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Q: What Causes Hangovers, and How Can I Avoid Them?

A: The winter holidays require much of us—mindfulness of tradition (both religious and familial), emotional forbearance (both general and familial), financial judgment, good cheer (real or pretend), and, for some, a higher-than-usual intake of alcohol. For people who indulge, the season’s parties, vacation time, and family gatherings invite over indulgence. That, in turn, invites some pretty miserable mornings after.

If you’ve ever had a hangover, you know what I’m talking about. Or maybe you don’t, because symptoms vary when people let their blood alcohol levels climb up past tipsyspace and then crash back down to zero-point-zero. Some people report never getting hangovers at all. (There might be some genetic variation here in terms of susceptibility and speed of ethanol metabolism, but one study of Dutch students who said they never get hangovers showed that it was because they simply hadn’t drunk—drinked? drank?—enough). Some people wear them in their guts and others wear them in their heads. But you probably know the general drill: headache, diarrhea, loss of appetite, dehydration, nausea, tiredness, decreased coordination, cognitive impairment, and a general sense of feeling like crap.

Scientists do not know much more than that about the condition of hangover. They’re not sure what causes it, and they definitely don’t know how to fix it. It’s poorly studied. And the world is full of untested, self-styled “hangover remedies.” The outlook ain’t great.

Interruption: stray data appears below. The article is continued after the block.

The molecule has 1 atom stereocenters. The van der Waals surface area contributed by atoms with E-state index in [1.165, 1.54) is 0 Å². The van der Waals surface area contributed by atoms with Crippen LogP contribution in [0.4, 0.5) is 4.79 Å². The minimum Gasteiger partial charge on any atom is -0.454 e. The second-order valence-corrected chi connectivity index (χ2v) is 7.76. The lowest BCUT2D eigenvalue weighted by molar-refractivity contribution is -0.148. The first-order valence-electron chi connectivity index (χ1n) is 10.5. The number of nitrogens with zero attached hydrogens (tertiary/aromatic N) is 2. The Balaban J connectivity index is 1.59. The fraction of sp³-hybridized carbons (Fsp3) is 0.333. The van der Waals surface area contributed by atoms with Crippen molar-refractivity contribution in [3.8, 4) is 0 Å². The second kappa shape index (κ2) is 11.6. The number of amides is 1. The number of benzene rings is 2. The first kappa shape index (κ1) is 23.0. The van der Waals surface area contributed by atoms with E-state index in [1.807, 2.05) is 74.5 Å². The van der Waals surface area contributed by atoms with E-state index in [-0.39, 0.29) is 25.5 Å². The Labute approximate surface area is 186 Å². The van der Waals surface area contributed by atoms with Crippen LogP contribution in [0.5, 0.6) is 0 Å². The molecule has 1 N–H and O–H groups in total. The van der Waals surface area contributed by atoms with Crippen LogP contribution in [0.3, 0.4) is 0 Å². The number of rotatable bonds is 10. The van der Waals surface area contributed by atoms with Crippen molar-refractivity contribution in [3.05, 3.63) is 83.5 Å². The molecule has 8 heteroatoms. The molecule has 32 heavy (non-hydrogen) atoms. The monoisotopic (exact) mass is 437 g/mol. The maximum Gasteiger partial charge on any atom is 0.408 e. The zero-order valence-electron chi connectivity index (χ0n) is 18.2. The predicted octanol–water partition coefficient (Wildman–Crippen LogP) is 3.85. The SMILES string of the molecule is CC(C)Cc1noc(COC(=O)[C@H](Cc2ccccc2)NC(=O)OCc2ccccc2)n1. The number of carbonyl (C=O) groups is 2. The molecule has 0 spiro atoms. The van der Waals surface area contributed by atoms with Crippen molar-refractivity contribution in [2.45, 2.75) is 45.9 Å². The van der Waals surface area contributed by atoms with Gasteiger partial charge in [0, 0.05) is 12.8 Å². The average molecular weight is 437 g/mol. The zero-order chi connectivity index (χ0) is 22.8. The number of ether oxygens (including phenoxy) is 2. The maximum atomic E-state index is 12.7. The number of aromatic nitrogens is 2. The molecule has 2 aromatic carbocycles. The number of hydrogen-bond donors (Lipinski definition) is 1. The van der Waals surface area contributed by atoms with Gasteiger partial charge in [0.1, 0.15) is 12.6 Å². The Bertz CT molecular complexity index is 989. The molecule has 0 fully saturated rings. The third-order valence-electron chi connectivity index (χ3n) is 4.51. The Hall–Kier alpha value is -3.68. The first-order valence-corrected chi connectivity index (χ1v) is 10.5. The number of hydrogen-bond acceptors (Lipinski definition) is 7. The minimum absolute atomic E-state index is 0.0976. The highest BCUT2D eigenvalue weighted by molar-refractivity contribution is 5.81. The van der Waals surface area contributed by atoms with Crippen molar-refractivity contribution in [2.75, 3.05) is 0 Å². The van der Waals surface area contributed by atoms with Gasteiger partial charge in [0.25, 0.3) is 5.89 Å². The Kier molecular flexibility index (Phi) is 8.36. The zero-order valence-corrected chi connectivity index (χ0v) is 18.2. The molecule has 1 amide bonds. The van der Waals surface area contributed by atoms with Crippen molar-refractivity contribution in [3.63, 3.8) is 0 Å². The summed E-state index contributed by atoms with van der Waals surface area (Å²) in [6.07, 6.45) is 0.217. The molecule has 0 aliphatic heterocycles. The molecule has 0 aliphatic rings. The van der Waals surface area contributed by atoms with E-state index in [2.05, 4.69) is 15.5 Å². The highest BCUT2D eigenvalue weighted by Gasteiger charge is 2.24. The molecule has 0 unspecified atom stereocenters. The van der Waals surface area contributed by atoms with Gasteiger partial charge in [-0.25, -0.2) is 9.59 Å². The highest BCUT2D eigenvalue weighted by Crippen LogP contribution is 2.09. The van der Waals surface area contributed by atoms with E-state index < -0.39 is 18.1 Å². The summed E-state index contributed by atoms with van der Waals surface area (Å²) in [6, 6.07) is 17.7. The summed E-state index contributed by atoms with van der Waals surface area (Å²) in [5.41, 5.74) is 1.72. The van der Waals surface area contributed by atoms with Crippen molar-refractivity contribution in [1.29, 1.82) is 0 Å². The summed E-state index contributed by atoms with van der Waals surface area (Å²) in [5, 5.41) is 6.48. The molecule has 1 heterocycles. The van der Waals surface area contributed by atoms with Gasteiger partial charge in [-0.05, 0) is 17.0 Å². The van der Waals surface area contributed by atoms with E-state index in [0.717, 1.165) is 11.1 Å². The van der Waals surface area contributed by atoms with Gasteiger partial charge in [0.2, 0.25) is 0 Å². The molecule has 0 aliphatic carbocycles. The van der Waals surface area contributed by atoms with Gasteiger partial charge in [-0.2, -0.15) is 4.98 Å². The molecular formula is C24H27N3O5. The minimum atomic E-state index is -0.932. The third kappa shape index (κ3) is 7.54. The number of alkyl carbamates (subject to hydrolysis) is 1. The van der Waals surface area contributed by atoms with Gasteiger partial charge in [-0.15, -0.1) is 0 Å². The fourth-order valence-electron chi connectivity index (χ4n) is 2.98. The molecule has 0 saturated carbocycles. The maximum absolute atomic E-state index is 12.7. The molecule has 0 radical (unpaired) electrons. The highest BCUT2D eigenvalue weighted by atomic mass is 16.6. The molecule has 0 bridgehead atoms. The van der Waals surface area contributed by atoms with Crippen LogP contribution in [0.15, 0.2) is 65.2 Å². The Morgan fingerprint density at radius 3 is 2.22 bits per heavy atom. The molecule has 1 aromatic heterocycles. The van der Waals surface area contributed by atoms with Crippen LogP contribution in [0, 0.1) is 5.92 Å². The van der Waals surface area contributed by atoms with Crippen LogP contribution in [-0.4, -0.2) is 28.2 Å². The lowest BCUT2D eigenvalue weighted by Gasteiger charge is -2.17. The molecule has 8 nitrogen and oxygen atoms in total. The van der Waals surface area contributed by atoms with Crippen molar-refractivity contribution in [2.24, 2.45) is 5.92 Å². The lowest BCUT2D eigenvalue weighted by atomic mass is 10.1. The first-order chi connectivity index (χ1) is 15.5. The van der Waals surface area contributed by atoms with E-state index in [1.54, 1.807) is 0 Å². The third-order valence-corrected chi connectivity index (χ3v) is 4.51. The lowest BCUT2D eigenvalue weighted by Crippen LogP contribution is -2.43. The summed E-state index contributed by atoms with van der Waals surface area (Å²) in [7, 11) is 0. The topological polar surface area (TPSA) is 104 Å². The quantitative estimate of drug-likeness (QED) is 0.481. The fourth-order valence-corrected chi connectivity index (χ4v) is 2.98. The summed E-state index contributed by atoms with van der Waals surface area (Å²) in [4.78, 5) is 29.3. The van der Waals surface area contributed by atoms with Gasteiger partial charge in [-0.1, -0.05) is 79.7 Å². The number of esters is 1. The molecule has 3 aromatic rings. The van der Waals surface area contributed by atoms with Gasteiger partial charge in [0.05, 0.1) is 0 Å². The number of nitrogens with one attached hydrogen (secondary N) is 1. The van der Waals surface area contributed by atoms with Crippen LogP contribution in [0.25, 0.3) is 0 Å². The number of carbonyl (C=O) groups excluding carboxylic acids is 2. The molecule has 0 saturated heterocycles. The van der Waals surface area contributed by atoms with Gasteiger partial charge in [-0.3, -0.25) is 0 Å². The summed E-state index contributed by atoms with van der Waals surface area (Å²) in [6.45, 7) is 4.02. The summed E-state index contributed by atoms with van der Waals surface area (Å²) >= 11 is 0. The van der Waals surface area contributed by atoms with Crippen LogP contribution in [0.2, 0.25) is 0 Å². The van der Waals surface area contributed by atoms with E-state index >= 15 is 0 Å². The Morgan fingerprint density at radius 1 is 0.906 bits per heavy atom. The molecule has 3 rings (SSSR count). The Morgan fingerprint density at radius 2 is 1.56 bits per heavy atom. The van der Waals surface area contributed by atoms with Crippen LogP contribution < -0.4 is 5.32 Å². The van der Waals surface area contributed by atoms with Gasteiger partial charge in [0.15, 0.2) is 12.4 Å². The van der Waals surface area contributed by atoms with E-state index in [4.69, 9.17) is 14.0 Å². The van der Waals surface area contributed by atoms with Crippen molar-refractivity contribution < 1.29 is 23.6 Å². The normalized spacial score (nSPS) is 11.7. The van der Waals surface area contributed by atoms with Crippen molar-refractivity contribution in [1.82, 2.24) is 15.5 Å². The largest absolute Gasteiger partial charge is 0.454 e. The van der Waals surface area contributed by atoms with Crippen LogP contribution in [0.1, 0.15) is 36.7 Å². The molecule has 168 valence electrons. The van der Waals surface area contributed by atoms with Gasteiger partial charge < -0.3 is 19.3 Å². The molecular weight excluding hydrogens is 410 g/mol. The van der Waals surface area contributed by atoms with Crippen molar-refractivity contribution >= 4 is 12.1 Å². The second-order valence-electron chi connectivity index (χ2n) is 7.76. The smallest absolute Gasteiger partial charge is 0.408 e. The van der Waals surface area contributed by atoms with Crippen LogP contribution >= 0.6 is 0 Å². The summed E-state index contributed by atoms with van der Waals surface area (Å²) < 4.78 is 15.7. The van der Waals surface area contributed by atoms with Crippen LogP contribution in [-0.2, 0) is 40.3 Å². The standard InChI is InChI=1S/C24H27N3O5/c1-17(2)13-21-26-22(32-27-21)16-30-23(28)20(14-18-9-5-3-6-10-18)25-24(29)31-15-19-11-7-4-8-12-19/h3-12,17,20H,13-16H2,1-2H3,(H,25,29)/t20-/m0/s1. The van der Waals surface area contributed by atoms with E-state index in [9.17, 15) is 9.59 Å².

Still, the rough outlines of a hangover aren’t complicated. If you don’t consume alcohol, you won’t get one. If you drink enough to get to 0.1 percent blood alcohol content—a somewhat arbitrary number, but let’s stick with it—you get a snowballing set of physiological consequences. Ethanol, the specific alcohol in booze, is a teeny-tiny molecule that slips between and into cells; it acts as a depressant in the gut, slowing down motility. From the GI tract the ethanol heads for the liver, where an enzyme called alcohol dehydrogenase begins the process of breaking it down.

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If you drink enough alcohol to outpace the liver’s processing capacity, the ethanol makes its way via the bloodstream to other organs. It suppresses the production of vasopressin, also known as Antidiuretic Hormone, which is why drinking makes you pee … and why it dehydrates you. In the brain, it migrates from the frontal cortex (where you do your thinking and being) to regions of the brain responsible for self-governing and reward processing, and then at higher concentrations to the parts responsible for for memory, and then motor coordination. Nobody really knows how. That’s drunkenness, and it seems to operate via the same neural architecture that benzodiazepines like Valium do. You feel good, then you feel sleepy, then you feel bad.

Just as no one really knows how drunkenness works, no one’s really sure about the specifics of the hangover, either. Once your body has finished processing all that ethanol, maybe a dozen hours later, that whole other set of unpleasant symptoms show up. Researchers have advanced various hypotheses about the mechanism over about the last century or so. (It looks like alcohol withdrawal! It could be electrolyte imbalance! It’s some other non-alcohol ingredient in the booze, a “congener”! Maybe it’s the acetaldehyde that comes from metabolizing the alcohol!) Some studies show hints of oxidative stress. Ethanol might contribute to a leaky gut; in a (very, very preliminary) study, three months of probiotic treatment seemed to reduce inflammation, reduce injury to the liver, and reduce overall alcohol consumption … which also cut down hangovers.